www.biomedikal.in The Gamma Camera What is about ? The modern gamma camera consists of: - multihole collimator - large area (e.g 5 cm ) NaI ( Tl ) (Sodium Iodide - Thallium activated) scintillation crystal - light guide for optical coupling array (commonly hexagonal) of photo-multiplier tubes - lead shield to minimize background radiation

A crucial component of the modern gamma camera is the collimator. The collimator selects the direction of incident photons. For instance a parallel hole collimator selects photons incident OS the normal. Other types of collimators include pinhole collimator often used in the imaging of small superficial organs and structures (e.g thyroid,skeletal joints) as it provides image magnification. . :

www.biomedikal.in A crucial component of the modern gamma camera is the collimator . The collimator selects the direction of incident photons. For instance a parallel hole collimator selects photons incident OS the normal. Other types of collimators include pinhole collimator often used in the imaging of small superficial organs and structures (e.g thyroid,skeletal joints) as it provides image magnification . . The action of a parallel hole collimator

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www.biomedikal.in Detail of the pin-hole collimator

Collimator:

www.biomedikal.in Collimator

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www.biomedikal.in In SPECT collimation is done with mechanical collimators, while in PET photon pairs are detected by electronic coincidence circuits connecting pairs of detectors SPECT PET

Detector:

www.biomedikal.in Detector Scintillation detector The basic function of a scintillation detector, is to transform the energy of an incoming particle to a measurable electronic signal. A scintillation detector consists of two components: Scintillator Photomultiplier or PIN diode The scintillator converts a fraction of the energy of the incoming particle to light The photomultiplier converts the light to a current signal, which can be manipulated further in an electronics system.

Scintillation:

www.biomedikal.in Scintillation

Photo Multiplier Tube :

www.biomedikal.in Photo Multiplier Tube

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Gamma Camera:

www.biomedikal.in Gamma Camera

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www.biomedikal.in DST-XLi & DSXi Digital Long Axis Nuclear Medicine Systems http://www.smvnet.com/

What object is reconstructed?:

www.biomedikal.in What object is reconstructed? In emission imaging the aim is to image the radio tracer distribution At time t=0 the patient is injected with some radio tracer which contains large number of metastable atoms of some radionuclide such as Tc-99m, I-123, and In-111. The radioisotope decays resulting in the emission of gamma rays. These gamma rays give us a picture of what's happening inside the patient's body.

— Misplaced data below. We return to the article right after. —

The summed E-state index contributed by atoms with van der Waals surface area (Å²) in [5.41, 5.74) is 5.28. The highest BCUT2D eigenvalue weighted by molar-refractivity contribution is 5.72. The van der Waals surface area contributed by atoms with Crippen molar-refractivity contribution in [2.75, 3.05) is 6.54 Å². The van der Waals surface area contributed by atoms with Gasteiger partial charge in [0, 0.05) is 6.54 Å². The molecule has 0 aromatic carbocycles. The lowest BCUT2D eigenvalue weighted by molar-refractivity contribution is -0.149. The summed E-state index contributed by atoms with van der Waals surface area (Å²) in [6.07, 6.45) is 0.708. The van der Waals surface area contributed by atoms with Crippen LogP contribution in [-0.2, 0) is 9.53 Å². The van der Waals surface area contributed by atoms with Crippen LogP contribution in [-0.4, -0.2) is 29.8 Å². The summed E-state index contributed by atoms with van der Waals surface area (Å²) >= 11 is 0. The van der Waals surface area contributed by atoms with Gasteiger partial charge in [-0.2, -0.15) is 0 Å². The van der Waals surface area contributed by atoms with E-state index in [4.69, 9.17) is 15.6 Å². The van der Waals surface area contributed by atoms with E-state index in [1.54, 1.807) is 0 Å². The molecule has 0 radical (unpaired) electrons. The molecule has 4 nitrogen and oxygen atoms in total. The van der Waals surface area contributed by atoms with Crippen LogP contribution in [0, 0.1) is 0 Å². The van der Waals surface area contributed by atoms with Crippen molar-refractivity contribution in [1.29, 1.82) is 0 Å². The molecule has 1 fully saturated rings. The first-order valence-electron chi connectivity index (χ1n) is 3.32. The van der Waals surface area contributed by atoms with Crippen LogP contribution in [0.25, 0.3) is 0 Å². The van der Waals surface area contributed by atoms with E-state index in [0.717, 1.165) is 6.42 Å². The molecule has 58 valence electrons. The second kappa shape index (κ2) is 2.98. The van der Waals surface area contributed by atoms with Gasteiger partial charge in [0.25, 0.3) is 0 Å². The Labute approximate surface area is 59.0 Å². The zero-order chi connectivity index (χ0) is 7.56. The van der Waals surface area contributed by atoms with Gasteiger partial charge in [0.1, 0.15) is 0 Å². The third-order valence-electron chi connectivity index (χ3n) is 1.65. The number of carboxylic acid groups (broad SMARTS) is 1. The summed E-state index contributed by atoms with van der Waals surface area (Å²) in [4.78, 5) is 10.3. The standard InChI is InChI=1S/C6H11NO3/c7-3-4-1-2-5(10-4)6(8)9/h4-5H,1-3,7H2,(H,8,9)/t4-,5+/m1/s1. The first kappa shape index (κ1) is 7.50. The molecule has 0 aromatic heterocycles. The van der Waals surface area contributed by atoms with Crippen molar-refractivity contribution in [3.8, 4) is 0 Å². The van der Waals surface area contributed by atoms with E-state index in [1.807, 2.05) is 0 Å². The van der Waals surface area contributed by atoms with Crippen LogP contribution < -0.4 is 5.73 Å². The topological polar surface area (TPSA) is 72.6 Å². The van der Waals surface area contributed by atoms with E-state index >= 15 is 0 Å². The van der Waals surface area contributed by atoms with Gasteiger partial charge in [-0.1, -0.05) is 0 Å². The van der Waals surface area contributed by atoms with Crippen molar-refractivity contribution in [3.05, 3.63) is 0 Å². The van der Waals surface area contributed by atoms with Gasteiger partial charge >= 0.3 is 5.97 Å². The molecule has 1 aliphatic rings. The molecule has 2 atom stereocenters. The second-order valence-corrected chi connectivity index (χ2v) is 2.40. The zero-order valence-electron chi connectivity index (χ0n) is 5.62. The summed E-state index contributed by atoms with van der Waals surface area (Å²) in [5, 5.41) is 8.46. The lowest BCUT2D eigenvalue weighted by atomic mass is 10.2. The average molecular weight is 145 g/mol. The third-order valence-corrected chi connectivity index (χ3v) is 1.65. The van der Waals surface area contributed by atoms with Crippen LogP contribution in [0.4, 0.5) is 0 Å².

Radioisotopes Used in Nuclear Medicine :

www.biomedikal.in Radioisotopes Used in Nuclear Medicine For imaging Technetium is used extensively, as it has a short physical half life of 6 hours. Technetium is a gamma emitter. This is important as the rays need to penetrate the body so the camera can detect them. Because it has such a short half life, it cannot be stored for very long because it will have decayed. It is generated by a molybdenum source (parent host) which has a much greater half life and the Tc extracted on the day it is required. The molybdenum is obtained from a nuclear reactor and imported. For treatment of therapy, beta emitters are often used because they are absorbed locally.

How Gamma rays are collected?:

www.biomedikal.in How Gamma rays are collected? The gamma camera can be used in SPECT imaging to acquire 3-dimensional images. The Gamma camera collects gamma rays that are emitted from within the patient, enabling us to reconstruct a picture of where the gamma rays originated. From this, we can determine how a particular organ or system is functioning.

Data Projection:

www.biomedikal.in Data Projection As a SPECT camera rotates around a patient, it creates a series of planar images called projections. At each stop, only photons moving perpendicular to the camera face pass through the collimator. Many of these photons originate from various depths in the patient, the result is an overlapping of all tracer emitting organs along the specific path superposition of all anatomical structures from three dimensions into two dimensions.

Projection Image:

www.biomedikal.in Projection Image Projections Sinogram

Reconstruction:

www.biomedikal.in Reconstruction Filtered Back Projection Fourier transform of the data is taken. Filter the data which is in frequency domain. Take inverse transform Backproject.

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3D reconstruction Image:

www.biomedikal.in 3D reconstruction Image The aim of the reconstruction process is to retrieve the radiotracer spacial distribution from the projection data . This surface rendered image was reconstructed using a fully 3D OSEM algorithm.

SPECT Applications:

www.biomedikal.in SPECT Applications Heart Imaging Brain: Transverse SPECT Image

SPECT Applications :

www.biomedikal.in SPECT Applications Bone Scan:Bone scans are typically performed in order to assess bone growth and to look for bone tumuors. The tumuors are the dark areas seen in the picture

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www.biomedikal.in Lung Cancer Lymphoma Colon Cancer WHAT CAN WE VISUALIZE ?

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www.biomedikal.in Typical dynamic image of a heart

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Noise reduction: